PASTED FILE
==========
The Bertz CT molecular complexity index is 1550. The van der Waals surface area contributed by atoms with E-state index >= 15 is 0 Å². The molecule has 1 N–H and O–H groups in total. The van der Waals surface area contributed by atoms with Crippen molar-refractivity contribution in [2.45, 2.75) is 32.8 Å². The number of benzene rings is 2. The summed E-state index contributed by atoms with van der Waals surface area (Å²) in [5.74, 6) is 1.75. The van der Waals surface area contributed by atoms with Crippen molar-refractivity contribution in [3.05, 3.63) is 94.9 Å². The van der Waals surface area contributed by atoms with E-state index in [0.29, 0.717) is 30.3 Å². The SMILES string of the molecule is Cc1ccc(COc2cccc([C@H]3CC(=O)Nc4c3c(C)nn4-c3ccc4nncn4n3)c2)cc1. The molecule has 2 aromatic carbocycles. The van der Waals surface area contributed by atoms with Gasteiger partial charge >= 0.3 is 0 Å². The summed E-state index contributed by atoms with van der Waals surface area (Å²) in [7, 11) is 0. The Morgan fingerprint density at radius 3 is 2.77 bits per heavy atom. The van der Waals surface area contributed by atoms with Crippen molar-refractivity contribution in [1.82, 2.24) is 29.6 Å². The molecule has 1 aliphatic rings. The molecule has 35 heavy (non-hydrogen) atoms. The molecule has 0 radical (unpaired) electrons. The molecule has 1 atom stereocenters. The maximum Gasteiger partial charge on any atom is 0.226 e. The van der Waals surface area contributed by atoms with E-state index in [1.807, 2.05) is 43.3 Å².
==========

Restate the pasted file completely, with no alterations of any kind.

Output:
The Bertz CT molecular complexity index is 1550. The van der Waals surface area contributed by atoms with E-state index >= 15 is 0 Å². The molecule has 1 N–H and O–H groups in total. The van der Waals surface area contributed by atoms with Crippen molar-refractivity contribution in [2.45, 2.75) is 32.8 Å². The number of benzene rings is 2. The summed E-state index contributed by atoms with van der Waals surface area (Å²) in [5.74, 6) is 1.75. The van der Waals surface area contributed by atoms with Crippen molar-refractivity contribution in [3.05, 3.63) is 94.9 Å². The van der Waals surface area contributed by atoms with E-state index in [0.29, 0.717) is 30.3 Å². The SMILES string of the molecule is Cc1ccc(COc2cccc([C@H]3CC(=O)Nc4c3c(C)nn4-c3ccc4nncn4n3)c2)cc1. The molecule has 2 aromatic carbocycles. The van der Waals surface area contributed by atoms with Gasteiger partial charge >= 0.3 is 0 Å². The summed E-state index contributed by atoms with van der Waals surface area (Å²) in [7, 11) is 0. The Morgan fingerprint density at radius 3 is 2.77 bits per heavy atom. The van der Waals surface area contributed by atoms with Crippen molar-refractivity contribution in [1.82, 2.24) is 29.6 Å². The molecule has 1 aliphatic rings. The molecule has 35 heavy (non-hydrogen) atoms. The molecule has 0 radical (unpaired) electrons. The molecule has 1 atom stereocenters. The maximum Gasteiger partial charge on any atom is 0.226 e. The van der Waals surface area contributed by atoms with E-state index in [1.807, 2.05) is 43.3 Å².